home
arts
literature
social sciences
special features
discussion
about glbtq
   search

 
   Encyclopedia
   Discussion
 
 
 
 
Advertising Opportunities
Press Kit
Research Guide
Terms of Service
Privacy Policy
Copyright
 
site guide
search tips
research guide
editors & contributors
contact us
send feedback
write the editor
 
 
 
 
subscribe
Subscribe to our free e-mail newsletter to receive a spotlight on glbtq culture every month.
e-mail address:
 
 
 
  unsubscribe
 
 
Popular Topics in The Arts
Drag Shows: Drag Queens and Female Impersonators Drag Shows: Drag Queens and Female Impersonators
Female impersonation need say nothing about sexual identity, but it has for a long time been almost an institutionalized aspect of gay male culture.
 
Photography: Gay Male, Pre-Stonewall Photography: Gay Male, Pre-Stonewall
Although sparse in images documenting the gay community, pre-Stonewall gay male photography blurs the boundaries between art, erotica, and social history.
 
Erotic and Pornographic Art: Gay Male Erotic and Pornographic Art: Gay Male
Given the historic stigma around making, circulating, and possessing overtly homoerotic images, the visual arts have been especially important for providing a socially sanctioned arena for depicting the naked male body and suggesting homoerotic desire.
 
New Queer Cinema
Independent films that aggressively assert homosexual identity and queer culture, the New Queer Cinema can be seen as the culmination of several developments in American cinema.
 
White, Minor
Renowned photographer, teacher, critic, editor, and curator, Minor White created some of the most interesting photographs of male nudes of the second half of the twentieth century, but did not exhibit them for fear of scandal.
 
Halston (Roy Halston Frowick)
The first international fashion superstar, Halston dressed and befriended some of America's most glamorous women.
 
Surrealism Surrealism
An artistic movement that grew out of Dadaism and flourished in Europe shortly after World War I, Surrealism embraced the idea that art was an expression of the subconscious.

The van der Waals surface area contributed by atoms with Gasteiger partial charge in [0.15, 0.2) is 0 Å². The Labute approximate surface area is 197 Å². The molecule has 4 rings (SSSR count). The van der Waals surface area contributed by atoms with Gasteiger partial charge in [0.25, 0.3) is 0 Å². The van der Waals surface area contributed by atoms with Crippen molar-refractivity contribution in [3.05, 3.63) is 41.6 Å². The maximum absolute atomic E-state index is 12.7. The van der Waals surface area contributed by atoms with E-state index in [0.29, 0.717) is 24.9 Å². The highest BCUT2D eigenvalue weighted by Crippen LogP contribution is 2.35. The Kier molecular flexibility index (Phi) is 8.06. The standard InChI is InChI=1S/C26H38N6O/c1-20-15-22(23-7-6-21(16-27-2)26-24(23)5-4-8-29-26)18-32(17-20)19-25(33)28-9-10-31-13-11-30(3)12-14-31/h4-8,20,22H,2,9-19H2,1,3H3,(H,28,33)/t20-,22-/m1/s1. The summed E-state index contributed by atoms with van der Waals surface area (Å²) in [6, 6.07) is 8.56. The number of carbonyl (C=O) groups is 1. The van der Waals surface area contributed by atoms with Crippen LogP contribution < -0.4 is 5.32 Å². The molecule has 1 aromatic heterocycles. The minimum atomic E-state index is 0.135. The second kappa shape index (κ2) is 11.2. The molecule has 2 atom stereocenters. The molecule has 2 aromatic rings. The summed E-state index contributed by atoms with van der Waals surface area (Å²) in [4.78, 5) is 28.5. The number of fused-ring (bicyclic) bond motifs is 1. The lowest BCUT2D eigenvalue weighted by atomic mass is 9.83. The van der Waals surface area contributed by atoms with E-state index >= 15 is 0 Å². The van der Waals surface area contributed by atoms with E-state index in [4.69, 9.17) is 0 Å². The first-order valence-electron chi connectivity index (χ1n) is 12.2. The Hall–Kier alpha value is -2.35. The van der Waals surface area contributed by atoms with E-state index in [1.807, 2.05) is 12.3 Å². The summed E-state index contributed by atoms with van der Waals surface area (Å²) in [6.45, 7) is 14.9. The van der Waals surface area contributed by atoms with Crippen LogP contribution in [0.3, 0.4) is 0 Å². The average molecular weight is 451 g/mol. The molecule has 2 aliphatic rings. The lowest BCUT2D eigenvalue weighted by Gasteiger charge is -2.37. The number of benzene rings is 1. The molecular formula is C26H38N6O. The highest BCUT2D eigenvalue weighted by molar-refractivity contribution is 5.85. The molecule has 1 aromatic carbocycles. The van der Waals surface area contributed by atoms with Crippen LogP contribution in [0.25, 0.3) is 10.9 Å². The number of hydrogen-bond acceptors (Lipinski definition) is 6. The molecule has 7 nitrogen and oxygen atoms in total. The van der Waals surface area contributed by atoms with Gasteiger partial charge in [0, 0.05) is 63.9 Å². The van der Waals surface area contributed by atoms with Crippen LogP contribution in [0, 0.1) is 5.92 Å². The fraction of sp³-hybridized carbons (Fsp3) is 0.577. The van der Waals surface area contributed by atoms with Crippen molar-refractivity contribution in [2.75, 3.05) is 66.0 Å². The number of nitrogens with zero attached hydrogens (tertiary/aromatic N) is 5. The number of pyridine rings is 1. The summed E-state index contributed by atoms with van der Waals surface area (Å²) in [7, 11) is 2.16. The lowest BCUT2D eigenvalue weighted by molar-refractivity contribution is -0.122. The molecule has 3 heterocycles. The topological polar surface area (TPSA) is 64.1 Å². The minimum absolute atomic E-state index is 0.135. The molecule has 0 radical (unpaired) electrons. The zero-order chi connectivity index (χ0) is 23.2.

Winfield, Paul
Film, stage, and television actor Paul Winfield was openly gay in his private life, but maintained public silence about his homosexuality.
 
Congratulations
 
Congratulations to Alison Nathan
Posted by: Claude J. Summers on 10/13/11
Last updated on: 10/13/11
 
Bookmark and Share

On October 13, 2011, on a vote of 48 to 44, the U.S. Senate confirmed the nomination of Alison Nathan to serve as a federal district judge in the Southern District of New York. When she is sworn in, Nathan will become the second openly lesbian judge on the federal bench.

Nathan is the second of four openly gay or lesbian nominees sent by President Obama to the Senate for confirmation to win approval. In July, the Senate confirmed the nomination of J. Paul Ontken, also to the Southern District of New York. Awaiting confirmation are Michael Fitzpatrick and Edward DuMont.

Nathan was opposed by Republican Senator Jeff Sessions of Alabama, who described her as an "activist judge." She was defended by Democratic Senator Charles Schumer of New York, who had recommended her appointment to President Obama.

Joe Solomonese of the Human Rights Campaign hailed Nathan's confirmation, saying that "Ms. Nathan's demonstrated intellect and dedication to public service is a model of achievement. She will join Judges Deborah Batts and Paul Oetken in the Southern District of New York as the only openly lesbian or gay federal judges. We look forward to the day when the makeup of the entire federal bench truly represents the diverse American public."

Nathan, who is a counselor to the New York State Solicitor General, served as a special assistant to President Obama and clerked for retired U.S. Supreme Court Justice John Paul Stevens. She and her partner, law professor Meg Satterthwaite, are parents of twin sons.

 
Related Encyclopedia Entries
 
Related Special Features
 
browse:   arts   literature   social-sciences   discussion boards
 
learn more about glbtq       contact us       advertise on glbtq.com
 
Bookmark and Share

glbtq™ and its logo are trademarks of glbtq, Inc.
This site and its contents Copyright © 2002-2014, glbtq, Inc.

Your use of this site indicates that you accept its Terms of Service.